If the tag contains a read/write memory, the position information can also be directly downloaded to the peg by the survey crew. The seismic data acquisition system can then directly read the position information from the survey peg electronics, thereby eliminating any need for generating a survey look-up table containing lists of peg values and peg locations. The measured position information can be obtained through the use of land-based surveying equipment or satellite-based global positioning (GPS) equipment.
In a similar manner satellite-based global positioning system (GPS) equipment can similarly be integrated directly into the inventive method and apparatus. Using this embodiment, the survey peg electronic tag 34 can consist of a GPS receiver containing a memory allowing the absolute position of survey peg 14 to be directly read by the recording truck 20.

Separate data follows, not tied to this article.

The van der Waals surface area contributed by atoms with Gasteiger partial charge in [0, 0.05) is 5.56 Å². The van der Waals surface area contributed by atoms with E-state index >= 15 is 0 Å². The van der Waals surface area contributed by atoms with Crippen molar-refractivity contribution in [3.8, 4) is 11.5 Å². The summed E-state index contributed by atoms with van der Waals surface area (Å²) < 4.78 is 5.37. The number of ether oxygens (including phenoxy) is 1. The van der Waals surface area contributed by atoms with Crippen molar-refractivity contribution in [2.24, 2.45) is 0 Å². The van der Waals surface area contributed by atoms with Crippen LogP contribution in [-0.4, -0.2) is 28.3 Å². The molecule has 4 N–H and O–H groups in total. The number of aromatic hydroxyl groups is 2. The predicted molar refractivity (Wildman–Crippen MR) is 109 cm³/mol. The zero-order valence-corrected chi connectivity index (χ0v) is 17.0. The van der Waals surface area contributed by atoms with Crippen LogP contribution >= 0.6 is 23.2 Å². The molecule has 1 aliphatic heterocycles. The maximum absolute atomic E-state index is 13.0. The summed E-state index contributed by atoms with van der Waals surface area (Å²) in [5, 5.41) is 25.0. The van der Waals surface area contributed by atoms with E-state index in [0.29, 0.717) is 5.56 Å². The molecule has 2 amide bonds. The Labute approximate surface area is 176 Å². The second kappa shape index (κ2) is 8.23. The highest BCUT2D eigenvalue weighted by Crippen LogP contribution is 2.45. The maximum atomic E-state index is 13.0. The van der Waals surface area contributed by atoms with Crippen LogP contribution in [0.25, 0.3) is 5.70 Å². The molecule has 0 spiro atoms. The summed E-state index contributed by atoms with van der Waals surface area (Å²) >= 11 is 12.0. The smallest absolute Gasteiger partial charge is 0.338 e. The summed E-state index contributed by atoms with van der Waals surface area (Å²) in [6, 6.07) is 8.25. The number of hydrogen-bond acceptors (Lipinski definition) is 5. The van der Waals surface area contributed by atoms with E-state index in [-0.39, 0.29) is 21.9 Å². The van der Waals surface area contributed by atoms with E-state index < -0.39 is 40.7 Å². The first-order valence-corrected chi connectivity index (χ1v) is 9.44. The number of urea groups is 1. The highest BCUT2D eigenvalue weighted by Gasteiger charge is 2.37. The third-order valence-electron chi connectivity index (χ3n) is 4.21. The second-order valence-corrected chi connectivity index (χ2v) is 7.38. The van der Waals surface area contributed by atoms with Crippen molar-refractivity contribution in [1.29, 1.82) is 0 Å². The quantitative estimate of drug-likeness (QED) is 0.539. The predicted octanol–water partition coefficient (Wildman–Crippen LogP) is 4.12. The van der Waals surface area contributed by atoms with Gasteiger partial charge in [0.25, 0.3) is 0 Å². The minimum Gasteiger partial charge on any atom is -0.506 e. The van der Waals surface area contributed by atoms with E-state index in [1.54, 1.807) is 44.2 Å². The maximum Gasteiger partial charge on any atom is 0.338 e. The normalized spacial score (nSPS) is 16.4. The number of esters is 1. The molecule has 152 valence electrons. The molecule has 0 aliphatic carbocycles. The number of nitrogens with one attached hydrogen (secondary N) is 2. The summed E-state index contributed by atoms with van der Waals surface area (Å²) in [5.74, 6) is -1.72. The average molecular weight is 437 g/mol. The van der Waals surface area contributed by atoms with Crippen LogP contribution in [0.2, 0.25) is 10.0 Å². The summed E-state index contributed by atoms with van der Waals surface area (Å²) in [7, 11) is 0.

Other types of deployment modes will also now be obvious to those of ordinary skill in the art. Instead of using separate survey peg electronic tags 34, PNODE 28 could incorporate a similar identifier value and could be left at the desired station location 12 by the survey crew. In this alternative embodiment, PNODE 28 would be the location identifier used to associate a particular data acquisition channel with the measured position coordinates of the device.
The present invention includes any novel feature or novel combination of features disclosed herein, either explicitly or implicitly.
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|Jul 12, 2001||AS||Assignment|
Owner name: SCHLUMBERGER TECHNOLOGY CORPORATION, TEXAS